- Thinking. Imagine yourself in their experience.
- Caring. Take that new understanding of what they might need and mobilize it into a compassionate action.
The reality of empathy on its own is we can feel bad for people who are suffering and still do nothing to alleviate that suffering.
Create a micro habit in your brain by pre-declaring the kind of person you’ll be in any given situation. A lot of us think of ourselves as kind people, but we haven’t decided what that looks like in different situations.
So for example, an “if, then” statement might be, “If I see a person experiencing homelessness, then I’m the kind of person who’s going to offer them some food.” Or “If I see someone who looks like they’re struggling or they’re not acting like themselves, then I’m the kind of person who will send them a private message checking in on how they’re doing.” Saying those things out loud or actually writing them out is going to increase the likelihood that we do those things in the moment.
We all have to-do lists because all of us are busy. And so when we have too much to do on our to-do lists, we get overwhelmed and that reduces our willingness to be kind or compassionate. So what if in writing your daily to-do list, you write down just a one-item “to-be” list?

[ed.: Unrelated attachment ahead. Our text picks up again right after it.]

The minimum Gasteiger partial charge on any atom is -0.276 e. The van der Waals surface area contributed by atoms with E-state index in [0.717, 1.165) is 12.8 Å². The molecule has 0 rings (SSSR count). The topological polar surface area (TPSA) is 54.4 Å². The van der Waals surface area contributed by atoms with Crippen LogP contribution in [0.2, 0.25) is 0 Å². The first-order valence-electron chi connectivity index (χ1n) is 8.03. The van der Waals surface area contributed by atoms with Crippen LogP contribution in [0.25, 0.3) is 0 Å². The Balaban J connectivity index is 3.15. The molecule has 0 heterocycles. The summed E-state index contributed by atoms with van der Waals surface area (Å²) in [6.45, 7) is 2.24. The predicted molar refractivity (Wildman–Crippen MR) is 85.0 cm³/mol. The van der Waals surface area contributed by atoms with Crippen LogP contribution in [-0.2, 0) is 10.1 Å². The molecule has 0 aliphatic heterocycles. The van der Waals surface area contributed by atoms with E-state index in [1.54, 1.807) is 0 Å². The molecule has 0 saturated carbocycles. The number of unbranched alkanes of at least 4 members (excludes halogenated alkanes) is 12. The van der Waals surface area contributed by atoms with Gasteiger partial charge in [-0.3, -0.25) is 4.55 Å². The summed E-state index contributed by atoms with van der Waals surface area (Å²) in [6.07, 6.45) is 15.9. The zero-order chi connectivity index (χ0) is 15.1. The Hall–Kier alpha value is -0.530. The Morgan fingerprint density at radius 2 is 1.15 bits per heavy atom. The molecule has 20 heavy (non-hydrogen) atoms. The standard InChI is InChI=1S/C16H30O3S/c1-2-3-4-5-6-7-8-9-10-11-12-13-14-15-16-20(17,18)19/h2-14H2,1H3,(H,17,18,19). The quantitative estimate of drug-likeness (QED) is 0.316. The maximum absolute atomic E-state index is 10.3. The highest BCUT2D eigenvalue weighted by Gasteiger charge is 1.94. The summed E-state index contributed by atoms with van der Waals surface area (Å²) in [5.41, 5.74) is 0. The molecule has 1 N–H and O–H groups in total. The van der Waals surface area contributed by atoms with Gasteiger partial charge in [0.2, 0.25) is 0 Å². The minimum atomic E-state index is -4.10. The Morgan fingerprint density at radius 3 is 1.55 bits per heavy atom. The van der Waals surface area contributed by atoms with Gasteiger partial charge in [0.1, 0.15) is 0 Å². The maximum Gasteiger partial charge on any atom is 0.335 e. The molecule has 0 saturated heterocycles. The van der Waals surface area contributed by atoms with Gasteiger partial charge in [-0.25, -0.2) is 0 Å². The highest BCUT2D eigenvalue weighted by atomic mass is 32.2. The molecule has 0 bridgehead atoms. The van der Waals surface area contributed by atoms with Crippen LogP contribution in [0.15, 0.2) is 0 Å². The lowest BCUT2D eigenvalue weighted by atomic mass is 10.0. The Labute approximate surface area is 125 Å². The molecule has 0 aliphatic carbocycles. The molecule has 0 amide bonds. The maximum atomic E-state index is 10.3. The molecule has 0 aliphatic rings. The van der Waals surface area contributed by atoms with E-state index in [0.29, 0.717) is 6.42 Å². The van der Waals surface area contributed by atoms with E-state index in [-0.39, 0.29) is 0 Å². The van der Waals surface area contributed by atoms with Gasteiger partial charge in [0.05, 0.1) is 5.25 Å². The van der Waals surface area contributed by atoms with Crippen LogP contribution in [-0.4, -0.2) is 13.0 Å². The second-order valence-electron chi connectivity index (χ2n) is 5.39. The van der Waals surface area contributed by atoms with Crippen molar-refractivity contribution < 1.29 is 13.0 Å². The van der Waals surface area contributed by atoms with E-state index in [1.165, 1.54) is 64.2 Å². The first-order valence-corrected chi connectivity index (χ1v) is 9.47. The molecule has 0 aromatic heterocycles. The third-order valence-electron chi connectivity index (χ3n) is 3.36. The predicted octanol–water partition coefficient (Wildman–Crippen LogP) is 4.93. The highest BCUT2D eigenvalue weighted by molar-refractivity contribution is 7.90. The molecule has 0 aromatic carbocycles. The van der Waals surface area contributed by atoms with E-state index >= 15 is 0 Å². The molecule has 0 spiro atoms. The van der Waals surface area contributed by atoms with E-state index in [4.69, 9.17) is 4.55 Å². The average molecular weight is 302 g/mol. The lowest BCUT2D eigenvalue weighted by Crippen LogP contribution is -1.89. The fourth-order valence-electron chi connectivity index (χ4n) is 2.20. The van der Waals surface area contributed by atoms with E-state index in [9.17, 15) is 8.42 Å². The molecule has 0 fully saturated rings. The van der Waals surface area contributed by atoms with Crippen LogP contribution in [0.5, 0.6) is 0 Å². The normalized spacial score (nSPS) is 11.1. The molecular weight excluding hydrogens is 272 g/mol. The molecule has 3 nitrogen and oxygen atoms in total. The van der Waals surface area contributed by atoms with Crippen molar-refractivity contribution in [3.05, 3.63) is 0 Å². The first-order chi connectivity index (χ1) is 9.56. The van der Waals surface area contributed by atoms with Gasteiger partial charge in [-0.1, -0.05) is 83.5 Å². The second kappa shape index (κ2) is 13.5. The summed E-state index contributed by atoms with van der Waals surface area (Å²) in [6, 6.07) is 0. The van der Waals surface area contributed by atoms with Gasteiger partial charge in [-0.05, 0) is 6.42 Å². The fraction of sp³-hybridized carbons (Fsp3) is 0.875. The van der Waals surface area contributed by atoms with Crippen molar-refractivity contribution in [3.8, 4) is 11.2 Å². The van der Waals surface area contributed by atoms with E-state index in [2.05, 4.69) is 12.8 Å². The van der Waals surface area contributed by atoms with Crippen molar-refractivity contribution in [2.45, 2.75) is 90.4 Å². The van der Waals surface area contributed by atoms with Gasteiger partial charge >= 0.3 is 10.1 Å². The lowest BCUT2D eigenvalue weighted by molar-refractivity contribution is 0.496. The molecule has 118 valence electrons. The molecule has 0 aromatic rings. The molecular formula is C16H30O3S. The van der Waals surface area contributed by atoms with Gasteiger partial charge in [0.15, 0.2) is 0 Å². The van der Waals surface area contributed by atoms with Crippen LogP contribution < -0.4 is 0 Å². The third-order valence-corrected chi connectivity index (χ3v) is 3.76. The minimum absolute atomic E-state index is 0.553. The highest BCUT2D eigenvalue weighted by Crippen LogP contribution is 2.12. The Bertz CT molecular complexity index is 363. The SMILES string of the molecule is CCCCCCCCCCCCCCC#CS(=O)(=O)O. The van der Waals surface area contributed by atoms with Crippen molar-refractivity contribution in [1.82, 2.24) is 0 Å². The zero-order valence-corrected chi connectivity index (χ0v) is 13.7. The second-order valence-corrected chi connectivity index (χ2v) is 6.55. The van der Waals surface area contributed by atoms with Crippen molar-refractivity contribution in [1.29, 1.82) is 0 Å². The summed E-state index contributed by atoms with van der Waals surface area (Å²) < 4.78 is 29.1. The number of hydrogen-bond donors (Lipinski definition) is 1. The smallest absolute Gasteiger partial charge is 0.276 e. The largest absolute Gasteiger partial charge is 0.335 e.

- Who do I want to give my kindness to today?
- What do they need today?
From a really practical standpoint, you can write a daily to-be list above your to-do list to make sure that it gets just as much priority as everything else you have to get done.
Who do I want to give my kindness to today? And what do they need today? The more specifically you are addressing someone’s life, their needs, their circumstances, the more likely that kindness is going to be meaningful to them.